This past week I had the opportunity to participate in a panel discussion at the MIT Sloan CIO Symposium in Cambridge, MA. The topic was “Big Data, Analytics and Insights.” The conversation revolved around the concepts that are forging the terminology and driving business value as well as the explosion of associated technologies.
One of the first questions focused in on the core of the terminology debate: If you were to rename Big Data, what would you call it? My immediate reaction was to rename it Unwieldy Data. Meaning, the database sizes exceed the traditional relational data store’s ability to ingest, process, back up and restore in a timely manner. You can have extremely complex algorithms that are processing high degrees of predictive analytics and machine learning on a small subset of data. Thus, when you talk about Big Data you should separate the actual storage mechanisms from the algorithms and processing used to derive the value. This has been the catalyst for technologies such as Apache’s Hadoop, Google’s Big Table and Facebook’s Cassandra. With a growing list of available data storage platforms, the industry is still years away from a dominant market leader.
One particular discussion that I found interesting centered on the evolution of the Data Scientist’s role inside organizations. A modern Data Scientist, or data science team, must understand big data technologies, complex business requirements that yield value, statistics/probabilities and machine learning. They must also have the ability to write code and possess a working knowledge of new visualization technologies. This is a tall order given the rate of change of technologies in these categories. It is also a very good reason to build a diversified team as quickly as possible. It takes time to find the right people who fit in a data science team structure.
Another topic that is central to all discussions of Big Data deals with how organizations value their data. How can the data increase competitive advantage? In order to promote Big Data to the position of a valuable asset, an organization’s culture must revolve around the data. This is the first requirement. This is not a new concept as businesses have been generating competitive advantage from their data for years. What's different is the environment of ubiquitous network devices, the generation of massive data sets, e-commerce driven by real-time analytics and the resulting complexities around storing, understanding, processing and displaying useful results of massive data. Because of this explosion of data, businesses are being forced to apply far more science to solving these problems than they have in the past few decades.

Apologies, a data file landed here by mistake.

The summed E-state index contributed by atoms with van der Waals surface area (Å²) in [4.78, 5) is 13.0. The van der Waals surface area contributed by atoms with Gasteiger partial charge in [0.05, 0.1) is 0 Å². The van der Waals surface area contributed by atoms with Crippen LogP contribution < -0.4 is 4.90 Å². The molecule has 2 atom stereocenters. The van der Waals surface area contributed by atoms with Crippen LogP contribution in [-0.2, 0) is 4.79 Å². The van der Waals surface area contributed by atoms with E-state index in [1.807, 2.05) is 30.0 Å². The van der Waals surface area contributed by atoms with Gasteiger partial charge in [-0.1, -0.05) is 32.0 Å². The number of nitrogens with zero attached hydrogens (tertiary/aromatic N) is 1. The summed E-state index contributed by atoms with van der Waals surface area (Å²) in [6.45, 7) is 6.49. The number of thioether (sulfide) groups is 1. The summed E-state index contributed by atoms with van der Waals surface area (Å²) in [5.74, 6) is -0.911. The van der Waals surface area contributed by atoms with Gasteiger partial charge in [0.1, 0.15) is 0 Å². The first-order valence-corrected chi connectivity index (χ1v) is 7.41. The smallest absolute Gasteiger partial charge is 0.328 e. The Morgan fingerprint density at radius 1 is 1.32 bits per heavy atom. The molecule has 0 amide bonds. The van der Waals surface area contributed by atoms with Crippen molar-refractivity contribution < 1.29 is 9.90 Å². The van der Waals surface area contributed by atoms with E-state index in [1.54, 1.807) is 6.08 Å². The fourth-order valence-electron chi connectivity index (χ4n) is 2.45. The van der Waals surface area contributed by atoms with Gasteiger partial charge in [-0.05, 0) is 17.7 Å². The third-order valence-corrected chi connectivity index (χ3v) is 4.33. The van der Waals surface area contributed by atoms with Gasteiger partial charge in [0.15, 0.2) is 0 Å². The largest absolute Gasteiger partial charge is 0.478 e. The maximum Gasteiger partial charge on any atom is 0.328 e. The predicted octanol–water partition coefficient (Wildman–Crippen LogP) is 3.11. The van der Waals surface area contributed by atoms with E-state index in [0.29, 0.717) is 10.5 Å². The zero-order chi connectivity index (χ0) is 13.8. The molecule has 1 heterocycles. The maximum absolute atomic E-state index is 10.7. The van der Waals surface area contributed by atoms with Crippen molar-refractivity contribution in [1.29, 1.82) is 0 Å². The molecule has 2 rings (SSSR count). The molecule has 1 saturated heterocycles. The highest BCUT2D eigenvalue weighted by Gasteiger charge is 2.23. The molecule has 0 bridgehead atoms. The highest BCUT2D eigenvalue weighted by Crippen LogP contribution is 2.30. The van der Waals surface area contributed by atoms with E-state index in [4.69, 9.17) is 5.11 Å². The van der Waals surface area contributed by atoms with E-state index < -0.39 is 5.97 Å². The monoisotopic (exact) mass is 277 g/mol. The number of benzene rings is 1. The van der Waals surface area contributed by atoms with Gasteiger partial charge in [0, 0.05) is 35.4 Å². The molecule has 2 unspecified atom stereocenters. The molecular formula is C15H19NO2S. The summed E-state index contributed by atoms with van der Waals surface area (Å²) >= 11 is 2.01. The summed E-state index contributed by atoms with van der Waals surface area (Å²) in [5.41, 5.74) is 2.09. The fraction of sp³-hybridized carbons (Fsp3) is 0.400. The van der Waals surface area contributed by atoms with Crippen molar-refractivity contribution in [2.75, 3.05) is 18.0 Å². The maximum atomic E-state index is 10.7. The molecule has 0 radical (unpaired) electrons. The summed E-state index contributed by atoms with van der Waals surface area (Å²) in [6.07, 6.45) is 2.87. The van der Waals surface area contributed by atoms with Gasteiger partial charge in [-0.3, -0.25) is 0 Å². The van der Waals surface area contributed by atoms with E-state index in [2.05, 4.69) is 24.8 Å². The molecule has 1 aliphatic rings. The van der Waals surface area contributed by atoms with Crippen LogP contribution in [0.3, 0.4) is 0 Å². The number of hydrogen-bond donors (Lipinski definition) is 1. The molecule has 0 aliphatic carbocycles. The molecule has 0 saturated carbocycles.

Out of the discussions at MIT, my overarching insight was that organizations have entered the next realm of Business Intelligence. Organizations have evolved past single database instances with complex cubes to a world being driven by new technologies that support the exponential amount of data being generated everyday. Organizations are learning that they must treat their data as an asset. The technologies are evolving quickly, with no clear market leader. Therefore, it is imperative to establish a vision and culture that is centered on the data. Invest in a team that understands storage options, business requirements, statistical processing engines and visualization technologies. Most importantly, stay committed to deriving value from your data for you and your customers.